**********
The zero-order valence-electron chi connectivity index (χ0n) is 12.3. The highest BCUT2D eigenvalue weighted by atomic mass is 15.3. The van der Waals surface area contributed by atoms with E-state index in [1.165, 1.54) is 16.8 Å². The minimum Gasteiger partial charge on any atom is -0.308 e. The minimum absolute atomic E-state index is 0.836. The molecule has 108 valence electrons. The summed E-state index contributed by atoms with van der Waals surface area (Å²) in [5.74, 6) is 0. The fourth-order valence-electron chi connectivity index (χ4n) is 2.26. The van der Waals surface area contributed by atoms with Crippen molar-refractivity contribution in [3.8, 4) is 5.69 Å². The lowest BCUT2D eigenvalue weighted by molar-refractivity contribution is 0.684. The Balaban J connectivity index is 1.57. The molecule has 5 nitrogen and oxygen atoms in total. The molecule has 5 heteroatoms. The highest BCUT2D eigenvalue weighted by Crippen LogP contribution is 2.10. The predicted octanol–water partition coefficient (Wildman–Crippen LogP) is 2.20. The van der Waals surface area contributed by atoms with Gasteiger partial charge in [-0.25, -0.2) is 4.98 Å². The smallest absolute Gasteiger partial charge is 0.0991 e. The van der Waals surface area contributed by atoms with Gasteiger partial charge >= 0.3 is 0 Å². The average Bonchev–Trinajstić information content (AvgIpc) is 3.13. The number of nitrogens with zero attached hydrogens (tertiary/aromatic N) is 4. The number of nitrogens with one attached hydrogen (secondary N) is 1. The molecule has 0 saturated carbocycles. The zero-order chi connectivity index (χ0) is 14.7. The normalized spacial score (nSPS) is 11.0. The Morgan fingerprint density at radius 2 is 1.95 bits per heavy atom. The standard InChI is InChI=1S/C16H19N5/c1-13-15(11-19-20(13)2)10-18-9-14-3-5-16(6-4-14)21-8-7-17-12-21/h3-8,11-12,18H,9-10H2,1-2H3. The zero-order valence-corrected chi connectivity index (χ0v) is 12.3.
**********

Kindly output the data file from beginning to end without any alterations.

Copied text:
The zero-order valence-electron chi connectivity index (χ0n) is 12.3. The highest BCUT2D eigenvalue weighted by atomic mass is 15.3. The van der Waals surface area contributed by atoms with E-state index in [1.165, 1.54) is 16.8 Å². The minimum Gasteiger partial charge on any atom is -0.308 e. The minimum absolute atomic E-state index is 0.836. The molecule has 108 valence electrons. The summed E-state index contributed by atoms with van der Waals surface area (Å²) in [5.74, 6) is 0. The fourth-order valence-electron chi connectivity index (χ4n) is 2.26. The van der Waals surface area contributed by atoms with Crippen molar-refractivity contribution in [3.8, 4) is 5.69 Å². The lowest BCUT2D eigenvalue weighted by molar-refractivity contribution is 0.684. The Balaban J connectivity index is 1.57. The molecule has 5 nitrogen and oxygen atoms in total. The molecule has 5 heteroatoms. The highest BCUT2D eigenvalue weighted by Crippen LogP contribution is 2.10. The predicted octanol–water partition coefficient (Wildman–Crippen LogP) is 2.20. The van der Waals surface area contributed by atoms with Gasteiger partial charge in [-0.25, -0.2) is 4.98 Å². The smallest absolute Gasteiger partial charge is 0.0991 e. The van der Waals surface area contributed by atoms with Gasteiger partial charge >= 0.3 is 0 Å². The average Bonchev–Trinajstić information content (AvgIpc) is 3.13. The number of nitrogens with zero attached hydrogens (tertiary/aromatic N) is 4. The number of nitrogens with one attached hydrogen (secondary N) is 1. The molecule has 0 saturated carbocycles. The zero-order chi connectivity index (χ0) is 14.7. The normalized spacial score (nSPS) is 11.0. The Morgan fingerprint density at radius 2 is 1.95 bits per heavy atom. The standard InChI is InChI=1S/C16H19N5/c1-13-15(11-19-20(13)2)10-18-9-14-3-5-16(6-4-14)21-8-7-17-12-21/h3-8,11-12,18H,9-10H2,1-2H3. The zero-order valence-corrected chi connectivity index (χ0v) is 12.3.